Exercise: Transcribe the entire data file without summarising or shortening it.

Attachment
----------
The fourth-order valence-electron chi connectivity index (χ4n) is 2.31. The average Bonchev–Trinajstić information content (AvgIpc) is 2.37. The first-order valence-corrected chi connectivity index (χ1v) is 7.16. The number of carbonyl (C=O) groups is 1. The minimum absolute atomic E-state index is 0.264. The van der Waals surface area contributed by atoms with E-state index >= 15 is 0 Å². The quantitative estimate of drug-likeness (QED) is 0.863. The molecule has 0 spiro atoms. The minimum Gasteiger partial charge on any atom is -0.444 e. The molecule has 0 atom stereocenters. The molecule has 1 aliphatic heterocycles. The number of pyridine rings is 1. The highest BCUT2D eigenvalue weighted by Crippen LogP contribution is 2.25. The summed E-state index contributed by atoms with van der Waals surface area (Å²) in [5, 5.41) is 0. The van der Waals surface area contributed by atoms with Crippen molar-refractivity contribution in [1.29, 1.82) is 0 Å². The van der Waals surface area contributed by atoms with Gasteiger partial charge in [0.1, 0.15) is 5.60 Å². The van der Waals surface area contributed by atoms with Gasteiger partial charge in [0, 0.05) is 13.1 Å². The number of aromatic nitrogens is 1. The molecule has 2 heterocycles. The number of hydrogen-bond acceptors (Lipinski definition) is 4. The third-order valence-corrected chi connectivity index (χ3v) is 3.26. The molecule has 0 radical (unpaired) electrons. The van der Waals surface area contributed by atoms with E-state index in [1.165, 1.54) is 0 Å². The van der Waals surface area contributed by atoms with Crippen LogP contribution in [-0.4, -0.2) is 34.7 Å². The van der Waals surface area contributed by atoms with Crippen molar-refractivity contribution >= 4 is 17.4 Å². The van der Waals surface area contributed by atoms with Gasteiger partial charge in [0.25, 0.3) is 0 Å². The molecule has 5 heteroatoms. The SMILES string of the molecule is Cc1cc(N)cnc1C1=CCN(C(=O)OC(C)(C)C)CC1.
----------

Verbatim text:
The fourth-order valence-electron chi connectivity index (χ4n) is 2.31. The average Bonchev–Trinajstić information content (AvgIpc) is 2.37. The first-order valence-corrected chi connectivity index (χ1v) is 7.16. The number of carbonyl (C=O) groups is 1. The minimum absolute atomic E-state index is 0.264. The van der Waals surface area contributed by atoms with E-state index >= 15 is 0 Å². The quantitative estimate of drug-likeness (QED) is 0.863. The molecule has 0 spiro atoms. The minimum Gasteiger partial charge on any atom is -0.444 e. The molecule has 0 atom stereocenters. The molecule has 1 aliphatic heterocycles. The number of pyridine rings is 1. The highest BCUT2D eigenvalue weighted by Crippen LogP contribution is 2.25. The summed E-state index contributed by atoms with van der Waals surface area (Å²) in [5, 5.41) is 0. The van der Waals surface area contributed by atoms with Crippen molar-refractivity contribution in [1.29, 1.82) is 0 Å². The van der Waals surface area contributed by atoms with Gasteiger partial charge in [0.1, 0.15) is 5.60 Å². The van der Waals surface area contributed by atoms with Gasteiger partial charge in [0, 0.05) is 13.1 Å². The number of aromatic nitrogens is 1. The molecule has 2 heterocycles. The number of hydrogen-bond acceptors (Lipinski definition) is 4. The third-order valence-corrected chi connectivity index (χ3v) is 3.26. The molecule has 0 radical (unpaired) electrons. The van der Waals surface area contributed by atoms with E-state index in [1.165, 1.54) is 0 Å². The van der Waals surface area contributed by atoms with Crippen LogP contribution in [-0.4, -0.2) is 34.7 Å². The van der Waals surface area contributed by atoms with Crippen molar-refractivity contribution >= 4 is 17.4 Å². The van der Waals surface area contributed by atoms with Gasteiger partial charge in [0.25, 0.3) is 0 Å². The molecule has 5 heteroatoms. The SMILES string of the molecule is Cc1cc(N)cnc1C1=CCN(C(=O)OC(C)(C)C)CC1.